By Vatican News staff writer
Several weeks after Colombians first took to the streets to protest against a botched tax overhaul and other issues, including the government’s handling of the Covid-19 pandemic, tensions are still high in the country amid efforts to reach an agreement between the government and the growing chorus of voices of the disgruntled citizens.
Last Friday, the city of Cali witnessed scenes of horror as 14 people were killed and about 98 others injured by firearms during violence that erupted while demonstrations were taking place to commemorate a month of the protests which began on 28 April. Reports say that more than 50 people have died since the wave of protests began to sweep across the South American nation.
In light of the unsettling situation, Bishop Elkin Fernando Álvarez Botero, secretary-general of the Bishops’ Conference of Columbia (CEC),and Bishop of Santa Rosa de Osos, spoke to Vatican News in an interview, reflecting on the situation of unrest caused by the demonstrations.
Reason for the protests
Providing some context to the protests, Bishop Álvarez explained that they were sparked by an attempted government move to raise taxes, which was later withdrawn. Nonetheless, citizens have seized the opportunity to demand attention for other social issues that have been previously neglected by the President Iván Duque Márquez-led administration.
He notes that there have been continuous demonstrations since protesters first began. Colombians have aired their grievances in major cities like Valle del Cauca, Cali in Cauca, Popayán, Medellín and also in the capital Bogotá.
Importance of dialogue
Amid the complex situation, Bishop Álvarez highlights that efforts at dialogue are being made and the Church is playing an important role to ensure a continuous openness to reach agreements between the people and the government.
The Bishop further notes that the Church, together with the United Nations, insists on the need for dialogue. For their part, the Bishops of Columbia have reiterated Pope Francis’ call in Fratelli tutti, reminding all that in the face of these social problems, there is always the possibility to choose dialogue as opposed to selfish indifference or violent reactions.
To do this, he stressed the importance of attending to the legitimate concerns that have arisen during the protests with an openness to encounter and understand each other.
“We have also insisted that in this dialogue lies the hope of being able to find points of contact that will lead us to reconciliation and a commitment to peace,” he said.
On Sunday, thousands of people participated in a “silent march” in Bogotá to demand an end to violence during ongoing protests. Participants expressed support for police and condemned acts of vandalism and roadblocks that have prevented the arrival of supplies to cities.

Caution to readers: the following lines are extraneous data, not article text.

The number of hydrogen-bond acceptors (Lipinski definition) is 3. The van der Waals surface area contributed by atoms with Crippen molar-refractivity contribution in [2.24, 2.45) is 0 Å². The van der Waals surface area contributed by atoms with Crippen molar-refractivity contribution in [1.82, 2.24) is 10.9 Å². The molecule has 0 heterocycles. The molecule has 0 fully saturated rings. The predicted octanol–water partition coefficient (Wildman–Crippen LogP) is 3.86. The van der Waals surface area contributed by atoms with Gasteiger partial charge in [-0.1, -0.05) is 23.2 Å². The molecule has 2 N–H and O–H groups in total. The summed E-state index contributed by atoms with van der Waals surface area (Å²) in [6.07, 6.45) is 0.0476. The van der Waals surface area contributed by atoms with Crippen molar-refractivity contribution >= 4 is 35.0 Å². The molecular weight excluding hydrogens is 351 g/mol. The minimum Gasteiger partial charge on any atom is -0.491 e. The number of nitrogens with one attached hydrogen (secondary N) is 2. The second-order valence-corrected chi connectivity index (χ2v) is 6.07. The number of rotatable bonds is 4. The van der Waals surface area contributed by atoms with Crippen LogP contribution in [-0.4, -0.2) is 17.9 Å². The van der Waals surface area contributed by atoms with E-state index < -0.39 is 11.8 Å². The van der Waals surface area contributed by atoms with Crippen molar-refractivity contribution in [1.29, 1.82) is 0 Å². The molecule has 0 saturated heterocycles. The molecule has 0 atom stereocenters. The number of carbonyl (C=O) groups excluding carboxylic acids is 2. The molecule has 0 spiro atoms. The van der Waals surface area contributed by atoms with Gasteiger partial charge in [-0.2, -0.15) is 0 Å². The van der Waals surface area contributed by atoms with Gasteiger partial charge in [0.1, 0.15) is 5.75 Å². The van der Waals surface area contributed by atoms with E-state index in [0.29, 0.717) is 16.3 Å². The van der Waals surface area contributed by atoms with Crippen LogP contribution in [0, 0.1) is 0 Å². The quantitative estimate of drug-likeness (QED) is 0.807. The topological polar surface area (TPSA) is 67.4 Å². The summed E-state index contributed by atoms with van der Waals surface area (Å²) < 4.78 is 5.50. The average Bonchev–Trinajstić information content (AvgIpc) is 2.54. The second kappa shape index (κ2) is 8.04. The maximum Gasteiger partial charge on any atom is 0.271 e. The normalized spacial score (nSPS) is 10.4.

Giving a soul to the economy
Responding to a question about the economic challenges in the country, Bishop Álvarez explained that in a message from the Bishops at the start of the protests, they reiterated Pope Francis’ appeal to “give a soul to the economy of today.”
He went on to stress that inspired by the principles of the Social Doctrine of the Church, which can guide the economy toward the common good, the necessity comes to the fore to provide equal access to goods and basic services in order to reduce the gap between the rich and the poor in the country.
“It is true that all the problems behind these protests are not of an economic nature, but they touch strongly on the economy,” he said.
Therefore, “it is very important to listen to this call of the Pope because it is precisely what is the basis for a path of national reconstruction,” so that the country “can be a home and a homeland for all.”
On the path towards peace
Speaking further on Colombia’s efforts on its path to peace, Bishop Álvarez noted that the implementation of the agreements of a peace agreement with the Revolutionary Armed Forces of Columbia (FARC) guerrillas is moving forward.
In 2016, thousands of FARC rebels laid down their arms under a historic peace agreement that ended 52 years of fighting in the country.
He added that the current situation urges all to broaden their perspectives and to move forward more quickly in the implementation of these agreements, including seeking peace with other sectors.
Protests amid the pandemic
In light of the Covid-19 pandemic which has affected over three million Colombians and has caused the deaths of over 89,000, Bishop Álvarez expresses concern that the demonstrations have led to a rise in infections.
He highlights the strain Covid-19 has put on the health sector, especially in large cities where there are not enough beds for Covid-infected patients. On top of this, he points to the suffering and fatigue of medical personnel and healthcare workers who have to take care of the sick.
“We hope that all this can be resolved, respecting the right to peaceful demonstration, which must always be recognized and guaranteed, but bearing in mind that we are living a critical scenario with respect to the pandemic, and that calls us to take care of life, our own and that of others."